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Old March 4th, 2007, 08:25 AM   #1
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Pixel shifting? What is it exactly?

What does Pixel shifting really mean? I know that the HVX has it, but how does it differ from other hd cameras like the Z1u or the FX1?
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Old March 4th, 2007, 08:33 AM   #2
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from my understanding of it, its an in-cam interpolation algorythm..
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Old March 5th, 2007, 08:34 PM   #3
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Pixel Shifting in HVX 200

Basically it's shifting the green CCD 1/2 pixel biaxially, both H and V. This increases the 960 x 540 progressive chips to HD resolution. Panasonic's thought is larger pixels equal greater sensitivity, producing adequate results in low light from the 1/3rd inch CCDs.

As far as other cameras go, most achieve or are close to achieving hd resolutions. To compare, HVX200 has 500,000 pixels and canon XHA1 has over 1,600,000 pixels. The canon achieves the necessary 1440 x 1080i resolution for HDV. Right off you would assume the camera from canon to be the sharper camera. However, HDV compresses the video 25mb/s; whereas, the HVX200 uses DVCPROHD compression at 100mb/s. All this means is that the HDV camcorders suffer more when there is fast motion in the image because of compression artifects (usually in the form of macroblocking). However, if you were to put these cameras side by side, you would be hardpress to pick an outright winner. The canon looks a bit more washed out but sharper than the Panny. Each has its pros and cons. Some prefer the soft look and richer colors of the HVX200, while others like the sharper image from the XHA1. Of course, HDV camcorders compress audio as well; whereas, the HVX200's DVCPROHD codec produces uncompressed audio. Another advantage of the HVX200 is variable frame rates. Of course, the canon has a longer lens.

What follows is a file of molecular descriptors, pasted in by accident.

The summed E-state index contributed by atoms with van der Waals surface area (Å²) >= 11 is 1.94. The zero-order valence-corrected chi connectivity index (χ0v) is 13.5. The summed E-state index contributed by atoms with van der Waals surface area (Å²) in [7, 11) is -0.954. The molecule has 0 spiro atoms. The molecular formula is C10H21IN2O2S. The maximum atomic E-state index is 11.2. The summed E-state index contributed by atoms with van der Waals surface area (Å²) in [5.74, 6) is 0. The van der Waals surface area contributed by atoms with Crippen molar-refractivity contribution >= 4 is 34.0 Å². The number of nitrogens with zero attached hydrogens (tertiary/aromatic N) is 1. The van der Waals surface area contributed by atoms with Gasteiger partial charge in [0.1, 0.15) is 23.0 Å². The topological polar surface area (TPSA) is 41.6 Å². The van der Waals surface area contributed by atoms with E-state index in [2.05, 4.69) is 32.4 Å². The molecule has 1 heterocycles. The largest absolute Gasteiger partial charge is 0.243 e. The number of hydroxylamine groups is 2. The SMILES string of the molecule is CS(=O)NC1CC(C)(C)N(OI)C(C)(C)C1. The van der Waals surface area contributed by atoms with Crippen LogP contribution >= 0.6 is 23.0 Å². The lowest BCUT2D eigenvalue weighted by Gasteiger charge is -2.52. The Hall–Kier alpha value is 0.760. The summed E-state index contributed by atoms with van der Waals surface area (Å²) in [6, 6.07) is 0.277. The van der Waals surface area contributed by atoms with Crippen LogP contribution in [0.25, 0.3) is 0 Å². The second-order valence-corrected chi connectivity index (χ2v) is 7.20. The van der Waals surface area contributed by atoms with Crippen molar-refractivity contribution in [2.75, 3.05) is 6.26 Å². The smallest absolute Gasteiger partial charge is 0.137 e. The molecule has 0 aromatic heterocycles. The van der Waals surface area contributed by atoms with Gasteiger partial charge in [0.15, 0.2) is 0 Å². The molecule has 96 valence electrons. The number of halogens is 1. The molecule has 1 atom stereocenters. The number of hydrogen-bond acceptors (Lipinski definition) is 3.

Last edited by John Bosco Jr.; March 5th, 2007 at 09:13 PM.
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Old March 5th, 2007, 10:48 PM   #4
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Barry Green has a very good technical overview of what it really is and how it's accomplished - I just can't find it anywhere...